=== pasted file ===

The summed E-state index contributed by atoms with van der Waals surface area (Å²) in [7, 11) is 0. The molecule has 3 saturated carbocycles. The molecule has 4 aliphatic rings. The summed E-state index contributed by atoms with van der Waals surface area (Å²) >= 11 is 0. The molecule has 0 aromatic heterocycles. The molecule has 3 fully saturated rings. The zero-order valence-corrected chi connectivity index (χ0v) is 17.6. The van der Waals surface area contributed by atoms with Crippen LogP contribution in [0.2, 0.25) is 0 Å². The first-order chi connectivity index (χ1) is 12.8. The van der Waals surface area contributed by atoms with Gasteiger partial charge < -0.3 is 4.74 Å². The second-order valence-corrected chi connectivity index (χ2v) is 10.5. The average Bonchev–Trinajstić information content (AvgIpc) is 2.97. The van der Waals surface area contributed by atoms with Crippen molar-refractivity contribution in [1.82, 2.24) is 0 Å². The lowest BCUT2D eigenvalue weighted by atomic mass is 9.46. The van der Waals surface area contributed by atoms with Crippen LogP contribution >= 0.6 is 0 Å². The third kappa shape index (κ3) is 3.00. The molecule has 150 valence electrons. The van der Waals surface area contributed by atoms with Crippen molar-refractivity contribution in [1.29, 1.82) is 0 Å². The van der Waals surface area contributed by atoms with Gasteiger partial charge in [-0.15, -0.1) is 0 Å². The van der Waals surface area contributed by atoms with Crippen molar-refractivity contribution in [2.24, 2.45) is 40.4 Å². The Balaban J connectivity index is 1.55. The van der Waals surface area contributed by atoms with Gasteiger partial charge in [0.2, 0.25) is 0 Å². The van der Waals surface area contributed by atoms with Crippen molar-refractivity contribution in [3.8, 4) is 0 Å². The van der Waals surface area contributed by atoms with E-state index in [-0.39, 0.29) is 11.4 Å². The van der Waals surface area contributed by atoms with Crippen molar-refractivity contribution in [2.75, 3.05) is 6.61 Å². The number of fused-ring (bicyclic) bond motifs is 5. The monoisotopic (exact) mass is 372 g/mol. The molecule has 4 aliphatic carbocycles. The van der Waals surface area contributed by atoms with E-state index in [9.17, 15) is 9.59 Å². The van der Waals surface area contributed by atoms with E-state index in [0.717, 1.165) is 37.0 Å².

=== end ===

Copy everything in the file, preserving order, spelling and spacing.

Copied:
The summed E-state index contributed by atoms with van der Waals surface area (Å²) in [7, 11) is 0. The molecule has 3 saturated carbocycles. The molecule has 4 aliphatic rings. The summed E-state index contributed by atoms with van der Waals surface area (Å²) >= 11 is 0. The molecule has 0 aromatic heterocycles. The molecule has 3 fully saturated rings. The zero-order valence-corrected chi connectivity index (χ0v) is 17.6. The van der Waals surface area contributed by atoms with Crippen LogP contribution in [0.2, 0.25) is 0 Å². The first-order chi connectivity index (χ1) is 12.8. The van der Waals surface area contributed by atoms with Gasteiger partial charge < -0.3 is 4.74 Å². The second-order valence-corrected chi connectivity index (χ2v) is 10.5. The average Bonchev–Trinajstić information content (AvgIpc) is 2.97. The van der Waals surface area contributed by atoms with Crippen molar-refractivity contribution in [1.82, 2.24) is 0 Å². The lowest BCUT2D eigenvalue weighted by atomic mass is 9.46. The van der Waals surface area contributed by atoms with Crippen LogP contribution >= 0.6 is 0 Å². The third kappa shape index (κ3) is 3.00. The molecule has 150 valence electrons. The van der Waals surface area contributed by atoms with Crippen molar-refractivity contribution in [1.29, 1.82) is 0 Å². The van der Waals surface area contributed by atoms with Gasteiger partial charge in [-0.15, -0.1) is 0 Å². The van der Waals surface area contributed by atoms with Crippen molar-refractivity contribution in [2.24, 2.45) is 40.4 Å². The Balaban J connectivity index is 1.55. The van der Waals surface area contributed by atoms with Gasteiger partial charge in [0.2, 0.25) is 0 Å². The van der Waals surface area contributed by atoms with Crippen molar-refractivity contribution in [3.8, 4) is 0 Å². The van der Waals surface area contributed by atoms with E-state index in [-0.39, 0.29) is 11.4 Å². The van der Waals surface area contributed by atoms with Crippen molar-refractivity contribution in [2.75, 3.05) is 6.61 Å². The number of fused-ring (bicyclic) bond motifs is 5. The monoisotopic (exact) mass is 372 g/mol. The molecule has 4 aliphatic carbocycles. The van der Waals surface area contributed by atoms with E-state index in [9.17, 15) is 9.59 Å². The van der Waals surface area contributed by atoms with E-state index in [0.717, 1.165) is 37.0 Å².